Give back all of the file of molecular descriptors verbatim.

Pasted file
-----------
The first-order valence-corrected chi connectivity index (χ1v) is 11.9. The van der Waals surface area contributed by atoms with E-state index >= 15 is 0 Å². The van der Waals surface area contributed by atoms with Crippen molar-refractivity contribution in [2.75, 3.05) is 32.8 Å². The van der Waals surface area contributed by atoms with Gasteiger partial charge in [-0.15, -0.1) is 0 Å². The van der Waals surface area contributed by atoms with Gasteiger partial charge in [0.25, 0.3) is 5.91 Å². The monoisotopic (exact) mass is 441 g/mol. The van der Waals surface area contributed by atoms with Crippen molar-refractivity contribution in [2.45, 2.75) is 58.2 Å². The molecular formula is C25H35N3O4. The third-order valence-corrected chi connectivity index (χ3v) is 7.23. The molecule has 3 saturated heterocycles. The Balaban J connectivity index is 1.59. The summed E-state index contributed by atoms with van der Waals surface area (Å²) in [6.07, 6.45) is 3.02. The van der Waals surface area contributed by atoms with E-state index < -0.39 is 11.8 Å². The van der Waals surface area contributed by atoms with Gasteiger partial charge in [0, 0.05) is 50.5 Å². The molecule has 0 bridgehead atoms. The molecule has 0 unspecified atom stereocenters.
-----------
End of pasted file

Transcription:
The first-order valence-corrected chi connectivity index (χ1v) is 11.9. The van der Waals surface area contributed by atoms with E-state index >= 15 is 0 Å². The van der Waals surface area contributed by atoms with Crippen molar-refractivity contribution in [2.75, 3.05) is 32.8 Å². The van der Waals surface area contributed by atoms with Gasteiger partial charge in [-0.15, -0.1) is 0 Å². The van der Waals surface area contributed by atoms with Gasteiger partial charge in [0.25, 0.3) is 5.91 Å². The monoisotopic (exact) mass is 441 g/mol. The van der Waals surface area contributed by atoms with Crippen molar-refractivity contribution in [2.45, 2.75) is 58.2 Å². The molecular formula is C25H35N3O4. The third-order valence-corrected chi connectivity index (χ3v) is 7.23. The molecule has 3 saturated heterocycles. The Balaban J connectivity index is 1.59. The summed E-state index contributed by atoms with van der Waals surface area (Å²) in [6.07, 6.45) is 3.02. The van der Waals surface area contributed by atoms with E-state index < -0.39 is 11.8 Å². The van der Waals surface area contributed by atoms with Gasteiger partial charge in [0, 0.05) is 50.5 Å². The molecule has 0 bridgehead atoms. The molecule has 0 unspecified atom stereocenters.